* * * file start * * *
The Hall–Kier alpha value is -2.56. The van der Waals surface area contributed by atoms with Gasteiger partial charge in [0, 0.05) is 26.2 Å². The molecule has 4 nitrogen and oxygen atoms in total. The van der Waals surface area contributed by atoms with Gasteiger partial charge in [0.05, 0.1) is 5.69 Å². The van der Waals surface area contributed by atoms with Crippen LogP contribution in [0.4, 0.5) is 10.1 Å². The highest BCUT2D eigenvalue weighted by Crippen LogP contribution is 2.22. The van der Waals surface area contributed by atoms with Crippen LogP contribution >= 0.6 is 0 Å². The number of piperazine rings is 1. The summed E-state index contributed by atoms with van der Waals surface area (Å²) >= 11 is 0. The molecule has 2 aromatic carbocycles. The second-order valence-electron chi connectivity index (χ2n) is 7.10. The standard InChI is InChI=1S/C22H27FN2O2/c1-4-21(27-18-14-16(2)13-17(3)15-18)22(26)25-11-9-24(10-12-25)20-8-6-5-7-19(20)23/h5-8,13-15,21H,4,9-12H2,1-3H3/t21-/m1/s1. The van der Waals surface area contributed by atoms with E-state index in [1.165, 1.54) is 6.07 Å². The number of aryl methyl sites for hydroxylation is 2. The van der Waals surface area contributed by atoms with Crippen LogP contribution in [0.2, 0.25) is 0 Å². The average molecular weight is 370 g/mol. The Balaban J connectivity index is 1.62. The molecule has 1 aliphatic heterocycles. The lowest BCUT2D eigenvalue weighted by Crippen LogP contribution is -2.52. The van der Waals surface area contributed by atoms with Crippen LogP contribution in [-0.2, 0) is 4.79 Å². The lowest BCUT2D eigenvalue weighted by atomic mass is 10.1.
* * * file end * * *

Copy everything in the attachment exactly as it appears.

The Hall–Kier alpha value is -2.56. The van der Waals surface area contributed by atoms with Gasteiger partial charge in [0, 0.05) is 26.2 Å². The molecule has 4 nitrogen and oxygen atoms in total. The van der Waals surface area contributed by atoms with Gasteiger partial charge in [0.05, 0.1) is 5.69 Å². The van der Waals surface area contributed by atoms with Crippen LogP contribution in [0.4, 0.5) is 10.1 Å². The highest BCUT2D eigenvalue weighted by Crippen LogP contribution is 2.22. The van der Waals surface area contributed by atoms with Crippen LogP contribution >= 0.6 is 0 Å². The number of piperazine rings is 1. The summed E-state index contributed by atoms with van der Waals surface area (Å²) >= 11 is 0. The molecule has 2 aromatic carbocycles. The second-order valence-electron chi connectivity index (χ2n) is 7.10. The standard InChI is InChI=1S/C22H27FN2O2/c1-4-21(27-18-14-16(2)13-17(3)15-18)22(26)25-11-9-24(10-12-25)20-8-6-5-7-19(20)23/h5-8,13-15,21H,4,9-12H2,1-3H3/t21-/m1/s1. The van der Waals surface area contributed by atoms with E-state index in [1.165, 1.54) is 6.07 Å². The number of aryl methyl sites for hydroxylation is 2. The van der Waals surface area contributed by atoms with Crippen LogP contribution in [0.2, 0.25) is 0 Å². The average molecular weight is 370 g/mol. The Balaban J connectivity index is 1.62. The molecule has 1 aliphatic heterocycles. The lowest BCUT2D eigenvalue weighted by Crippen LogP contribution is -2.52. The van der Waals surface area contributed by atoms with Crippen LogP contribution in [-0.2, 0) is 4.79 Å². The lowest BCUT2D eigenvalue weighted by atomic mass is 10.1.